It’s personal: How the Boston Children’s progeria research community brought new life to an old drug

illustration of drug capsules next to FDA approval seal
In November, the FDA approved lonafarnib, the first and only drug targeting the cause of progeria. The key clinical trials were conducted at Boston Children's. (Image: Adobe Stock/Illustration: Sebastian Stankiewicz, Boston Children's)

In late November, the U.S. Food and Drug Administration (FDA) approved a repurposed cancer drug called lonafarnib to treat Hutchinson-Gilford progeria syndrome, better known as progeria — an ultra-rare incurable genetic disease associated with rapid aging. On average, children with progeria die before age 15, usually the result of rapidly accelerated atherosclerosis resulting in heart failure.

Lonafarnib is the only drug available anywhere in the world approved to treat the cause of progeria, an overabundance of an abnormal protein called progerin. Its approval represents the culmination of years of research at Boston Children’s Hospital. The clinical trials leading to its approval, which were also conceived of and conducted at Boston Children’s, were the first clinical trials for progeria globally.

For both the patients — and the researchers involved in the drug’s development and ultimate success — the story could not be more personal.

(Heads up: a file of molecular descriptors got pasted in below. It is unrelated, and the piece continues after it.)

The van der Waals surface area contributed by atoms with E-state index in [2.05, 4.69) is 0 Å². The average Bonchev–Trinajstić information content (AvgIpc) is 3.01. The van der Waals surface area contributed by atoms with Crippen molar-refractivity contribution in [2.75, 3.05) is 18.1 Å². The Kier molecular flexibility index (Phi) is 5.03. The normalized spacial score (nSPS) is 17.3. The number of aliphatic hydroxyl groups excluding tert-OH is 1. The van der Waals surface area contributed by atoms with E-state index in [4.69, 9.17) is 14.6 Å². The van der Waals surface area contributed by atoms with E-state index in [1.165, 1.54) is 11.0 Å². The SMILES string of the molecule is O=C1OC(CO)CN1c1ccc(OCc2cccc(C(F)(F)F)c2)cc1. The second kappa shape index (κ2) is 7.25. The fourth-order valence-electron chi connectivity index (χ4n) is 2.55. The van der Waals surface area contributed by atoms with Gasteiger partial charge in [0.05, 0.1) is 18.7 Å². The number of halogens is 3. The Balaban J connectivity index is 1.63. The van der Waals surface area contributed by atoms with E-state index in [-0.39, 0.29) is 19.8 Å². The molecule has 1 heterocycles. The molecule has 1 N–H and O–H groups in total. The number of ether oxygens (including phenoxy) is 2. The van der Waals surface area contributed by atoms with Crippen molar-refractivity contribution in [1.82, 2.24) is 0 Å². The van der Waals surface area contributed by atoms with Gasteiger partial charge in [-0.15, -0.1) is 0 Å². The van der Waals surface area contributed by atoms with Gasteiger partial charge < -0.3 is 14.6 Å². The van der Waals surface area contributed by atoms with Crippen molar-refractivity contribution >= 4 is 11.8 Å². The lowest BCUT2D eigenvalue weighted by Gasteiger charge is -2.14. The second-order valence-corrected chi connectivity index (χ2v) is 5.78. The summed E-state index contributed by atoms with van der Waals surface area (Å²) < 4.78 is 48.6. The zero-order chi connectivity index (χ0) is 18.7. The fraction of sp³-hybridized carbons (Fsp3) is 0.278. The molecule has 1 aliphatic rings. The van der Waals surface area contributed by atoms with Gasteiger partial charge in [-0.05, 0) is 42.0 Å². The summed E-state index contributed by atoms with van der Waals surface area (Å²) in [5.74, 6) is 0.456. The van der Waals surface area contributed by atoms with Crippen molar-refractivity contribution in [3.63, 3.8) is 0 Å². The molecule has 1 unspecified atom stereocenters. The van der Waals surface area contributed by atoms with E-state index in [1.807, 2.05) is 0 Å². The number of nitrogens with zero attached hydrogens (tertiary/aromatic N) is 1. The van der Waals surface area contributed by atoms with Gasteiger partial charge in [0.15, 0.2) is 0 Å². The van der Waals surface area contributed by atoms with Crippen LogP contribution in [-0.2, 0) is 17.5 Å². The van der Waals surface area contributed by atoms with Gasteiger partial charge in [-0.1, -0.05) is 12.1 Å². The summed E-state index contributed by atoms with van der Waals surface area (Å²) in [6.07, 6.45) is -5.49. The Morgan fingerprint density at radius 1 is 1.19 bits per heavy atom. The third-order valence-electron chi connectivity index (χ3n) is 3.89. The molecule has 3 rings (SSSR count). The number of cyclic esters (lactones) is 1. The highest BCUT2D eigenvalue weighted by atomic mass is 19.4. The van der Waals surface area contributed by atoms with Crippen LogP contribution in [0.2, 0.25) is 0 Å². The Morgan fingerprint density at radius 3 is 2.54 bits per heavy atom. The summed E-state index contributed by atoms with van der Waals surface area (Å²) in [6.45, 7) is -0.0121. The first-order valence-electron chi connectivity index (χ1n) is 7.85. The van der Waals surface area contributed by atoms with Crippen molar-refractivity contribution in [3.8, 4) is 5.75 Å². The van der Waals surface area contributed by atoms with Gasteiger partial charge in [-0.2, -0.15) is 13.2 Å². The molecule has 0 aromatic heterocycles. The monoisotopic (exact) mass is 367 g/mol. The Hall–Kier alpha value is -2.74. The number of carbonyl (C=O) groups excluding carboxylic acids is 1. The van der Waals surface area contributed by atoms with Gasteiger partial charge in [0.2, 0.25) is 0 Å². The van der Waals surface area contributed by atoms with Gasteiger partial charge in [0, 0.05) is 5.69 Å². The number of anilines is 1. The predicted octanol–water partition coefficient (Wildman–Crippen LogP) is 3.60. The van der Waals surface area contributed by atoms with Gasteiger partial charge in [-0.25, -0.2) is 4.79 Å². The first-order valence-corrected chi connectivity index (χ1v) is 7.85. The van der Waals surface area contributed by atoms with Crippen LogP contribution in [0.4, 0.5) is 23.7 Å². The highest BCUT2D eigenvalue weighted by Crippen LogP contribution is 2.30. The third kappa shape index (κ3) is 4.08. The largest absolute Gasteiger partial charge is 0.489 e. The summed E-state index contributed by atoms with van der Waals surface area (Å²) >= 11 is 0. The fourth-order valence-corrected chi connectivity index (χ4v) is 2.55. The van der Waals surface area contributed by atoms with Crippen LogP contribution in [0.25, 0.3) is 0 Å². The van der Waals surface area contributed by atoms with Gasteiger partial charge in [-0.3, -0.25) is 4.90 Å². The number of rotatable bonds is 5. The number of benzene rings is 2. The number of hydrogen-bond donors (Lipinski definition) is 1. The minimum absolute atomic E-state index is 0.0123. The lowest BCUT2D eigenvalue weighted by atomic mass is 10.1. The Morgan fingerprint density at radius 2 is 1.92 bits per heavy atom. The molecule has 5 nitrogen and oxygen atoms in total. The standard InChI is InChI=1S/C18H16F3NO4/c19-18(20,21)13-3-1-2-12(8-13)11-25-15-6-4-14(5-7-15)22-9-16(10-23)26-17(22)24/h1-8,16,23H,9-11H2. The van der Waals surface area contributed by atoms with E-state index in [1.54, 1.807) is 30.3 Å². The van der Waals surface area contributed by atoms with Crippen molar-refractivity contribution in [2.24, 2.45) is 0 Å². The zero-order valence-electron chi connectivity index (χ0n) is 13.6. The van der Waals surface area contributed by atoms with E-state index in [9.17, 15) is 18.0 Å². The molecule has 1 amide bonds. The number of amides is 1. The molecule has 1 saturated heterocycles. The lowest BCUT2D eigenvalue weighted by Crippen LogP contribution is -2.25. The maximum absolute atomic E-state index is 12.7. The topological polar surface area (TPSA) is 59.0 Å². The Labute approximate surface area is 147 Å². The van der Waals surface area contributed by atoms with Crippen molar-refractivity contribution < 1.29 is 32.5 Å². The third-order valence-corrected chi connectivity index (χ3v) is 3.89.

The team: Patients, parents, and a core research trio

head shot of Leslie Gordon
Leslie Gordon

For Dr. Leslie Gordon, a clinical research scientist at Boston Children’s, progeria research became her life’s personal and professional mission when her 2-year old son, Sam Berns, was diagnosed with the disease in 1999. Gordon quickly co-founded The Progeria Research Foundation with her husband, Dr. Scott Berns, and sister, Audrey Gordon. She also took to the lab, teaming up with the research group led by Dr. Francis S. Collins, now director of the National Institutes of Health. In 2003, they discovered the defective gene that causes progeria.

Armed with that genetic information, Gordon realized that blocking progerin production might benefit children with progeria. She approached her Boston Children’s colleague Dr. Monica Kleinman about collaborating on clinical research at the hospital.

head shot of Monica Kleinman
Monica Kleinman